Realpolitik may be an ugly solution but, at times, it saves lives.

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Russia’s Syrian hypocrisy

Alexander Pannett 10.38am

Yesterday, diplomats at the UN Security Council were engaged in a concerted attempt to pass a resolution calling for President Bashar al-Assad to hand over power, which is a key part of an Arab League plan.

This is a welcome move as bloody government reprisals against the protesters have led to more than 7,000 civilian deaths as Syria slides into civil war.

The text, however, had to be dropped due to Russian objections that it amounted to “regime change”, which was a threat to the principles of national sovereignty as protected under the UN charter.

This is contrary to the “Responsibility to Protect” doctrine, which was recognised as a concept by all countries (Russia and China included) at the UN World Leader’s Summit in 2005.

Responsibility to Protect is a concept for intervention in a state by the international community for the prevention of genocide, ethnic cleansing, mass killings and human rights violations taking place, in a country which is unwilling (or unable) to stop it. In the event of any such acts occurring, the wider international community has a collective responsibility to take whatever action is necessary to prevent it.

Both the Russians and the Chinese, whose modern history has been dominated by bloody foreign interventions, are understandably reticent about any development of liberal interventionism that protects a people from the violent abuses of its government.  Considering the poor human rights records in both these countries, it is unsurprising that they will be wary of a liberal doctrine that legitimises external interference along the grounds of human rights.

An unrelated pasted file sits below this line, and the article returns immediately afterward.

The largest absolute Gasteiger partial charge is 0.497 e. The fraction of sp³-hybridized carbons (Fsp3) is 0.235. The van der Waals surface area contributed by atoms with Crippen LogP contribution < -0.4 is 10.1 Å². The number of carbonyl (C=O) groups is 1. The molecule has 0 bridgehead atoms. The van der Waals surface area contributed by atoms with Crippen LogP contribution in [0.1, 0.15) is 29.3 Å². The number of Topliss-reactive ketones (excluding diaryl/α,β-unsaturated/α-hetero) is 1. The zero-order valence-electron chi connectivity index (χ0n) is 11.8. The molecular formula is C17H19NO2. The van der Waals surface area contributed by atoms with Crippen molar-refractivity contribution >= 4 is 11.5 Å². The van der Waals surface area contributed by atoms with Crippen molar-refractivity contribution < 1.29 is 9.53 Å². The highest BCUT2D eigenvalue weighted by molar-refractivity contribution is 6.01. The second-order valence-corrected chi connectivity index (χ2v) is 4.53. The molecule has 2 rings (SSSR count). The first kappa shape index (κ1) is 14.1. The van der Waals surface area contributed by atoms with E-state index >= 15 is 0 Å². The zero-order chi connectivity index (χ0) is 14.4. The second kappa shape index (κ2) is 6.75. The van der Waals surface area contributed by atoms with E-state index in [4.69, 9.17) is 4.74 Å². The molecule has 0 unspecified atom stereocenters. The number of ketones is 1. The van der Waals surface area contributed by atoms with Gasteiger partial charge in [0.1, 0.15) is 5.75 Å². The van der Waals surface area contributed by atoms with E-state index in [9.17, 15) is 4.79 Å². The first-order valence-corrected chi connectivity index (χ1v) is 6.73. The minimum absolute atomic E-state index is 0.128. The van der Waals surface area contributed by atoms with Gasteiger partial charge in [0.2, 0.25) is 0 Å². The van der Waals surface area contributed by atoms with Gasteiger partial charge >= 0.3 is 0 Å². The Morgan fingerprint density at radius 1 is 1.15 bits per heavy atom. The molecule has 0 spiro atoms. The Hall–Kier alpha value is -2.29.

However, it is callous in the extreme for the Russians to cite the UN charter’s protection of national sovereignty as the rationale for its support for the Assad government.  Or for the Russians to justify their current intransigence with a resolution against Syria by suggesting that the UN resolution that allowed for “all necessary means” to protect the Libyan people went too far in toppling the brutal dictatorship of Gaddafi.

The Russians were quite happy to cite the “Responsibility to Protect” doctrine with their invasion of Georgia in 2008 or use interventionism with their ongoing suppression of “terrorist” separatist groups in the Northern Caucuses or recent use of energy blackmail to interfere with Ukrainian elections.

The real hypocrisy of Russia lies however with the realpolitik of their global strategic ambitions.

At Tartus, Syria’s second largest port city, lies one of only two Russian naval bases outside Russia that Russian capital ships can dock at for re-supply. With the other naval base outside Russia at Sevastopol only on a 25-year lease and subject to the whims of a Ukrainian government with lukewarm relations towards Russia, Tartus is crucial to the Russians’ plans to re-establish themselves as a world military power.

The Syrian government recently agreed to transfer the naval base permanently into Russian hands and the Russians have since been pouring billions into the base to allow it to host a new Mediterranean fleet. To re-affirm Russia’s interests in Syria and its support for the Assad regime, a flotilla of Russian ships, including the Russian flagship, were deployed to the Tartus naval base in November 2011.

Without Tartus, Russia’s plans to project its power around the globe would be severely curtailed, especially in the nearby oil-rich Middle East, an area of vital strategic importance.  It is this concern that is dictating Russia’s morally bankrupt actions at the UN rather than any simulacrum of UN protections of national sovereignty.

As Aaron Ellis has pointed out on these pages, the West is currently undergoing a crisis of confidence about what it stands for in the world. While hard questions are rightly being asked about the Western economic model, we must not forget that our political and liberal values helped shape the present structure of international relations.

Our voice is needed to help prevent the oppression of the weak and dispossessed and to uphold the goals of the UN which sought to prevent massacres such as those that are occurring in Syria.

The West has certainly made terrible foreign policy errors that have resulted in the deaths of innocents. But we should not forget the far worse, dystopian machinations of those to whom our current angst would cede the leadership of the world.